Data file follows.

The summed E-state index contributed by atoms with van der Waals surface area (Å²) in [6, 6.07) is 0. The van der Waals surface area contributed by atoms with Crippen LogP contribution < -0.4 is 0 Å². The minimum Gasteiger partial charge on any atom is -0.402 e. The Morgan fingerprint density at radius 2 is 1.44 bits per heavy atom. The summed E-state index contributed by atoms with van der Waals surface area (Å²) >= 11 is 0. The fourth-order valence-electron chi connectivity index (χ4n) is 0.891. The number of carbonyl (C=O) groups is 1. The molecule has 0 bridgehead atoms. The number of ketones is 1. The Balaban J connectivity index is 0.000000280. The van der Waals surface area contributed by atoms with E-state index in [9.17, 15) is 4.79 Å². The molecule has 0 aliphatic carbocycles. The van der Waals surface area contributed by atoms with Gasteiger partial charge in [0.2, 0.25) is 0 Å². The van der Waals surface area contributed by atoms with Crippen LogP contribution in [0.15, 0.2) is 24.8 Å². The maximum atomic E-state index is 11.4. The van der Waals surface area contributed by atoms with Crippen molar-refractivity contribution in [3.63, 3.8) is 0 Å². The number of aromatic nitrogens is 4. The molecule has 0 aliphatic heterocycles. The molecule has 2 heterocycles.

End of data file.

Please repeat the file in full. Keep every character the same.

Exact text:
The summed E-state index contributed by atoms with van der Waals surface area (Å²) in [6, 6.07) is 0. The van der Waals surface area contributed by atoms with Crippen LogP contribution < -0.4 is 0 Å². The minimum Gasteiger partial charge on any atom is -0.402 e. The Morgan fingerprint density at radius 2 is 1.44 bits per heavy atom. The summed E-state index contributed by atoms with van der Waals surface area (Å²) >= 11 is 0. The fourth-order valence-electron chi connectivity index (χ4n) is 0.891. The number of carbonyl (C=O) groups is 1. The molecule has 0 bridgehead atoms. The number of ketones is 1. The Balaban J connectivity index is 0.000000280. The van der Waals surface area contributed by atoms with E-state index in [9.17, 15) is 4.79 Å². The molecule has 0 aliphatic carbocycles. The van der Waals surface area contributed by atoms with Gasteiger partial charge in [0.2, 0.25) is 0 Å². The van der Waals surface area contributed by atoms with Crippen LogP contribution in [0.15, 0.2) is 24.8 Å². The maximum atomic E-state index is 11.4. The van der Waals surface area contributed by atoms with Crippen molar-refractivity contribution in [3.63, 3.8) is 0 Å². The number of aromatic nitrogens is 4. The molecule has 0 aliphatic heterocycles. The molecule has 2 heterocycles.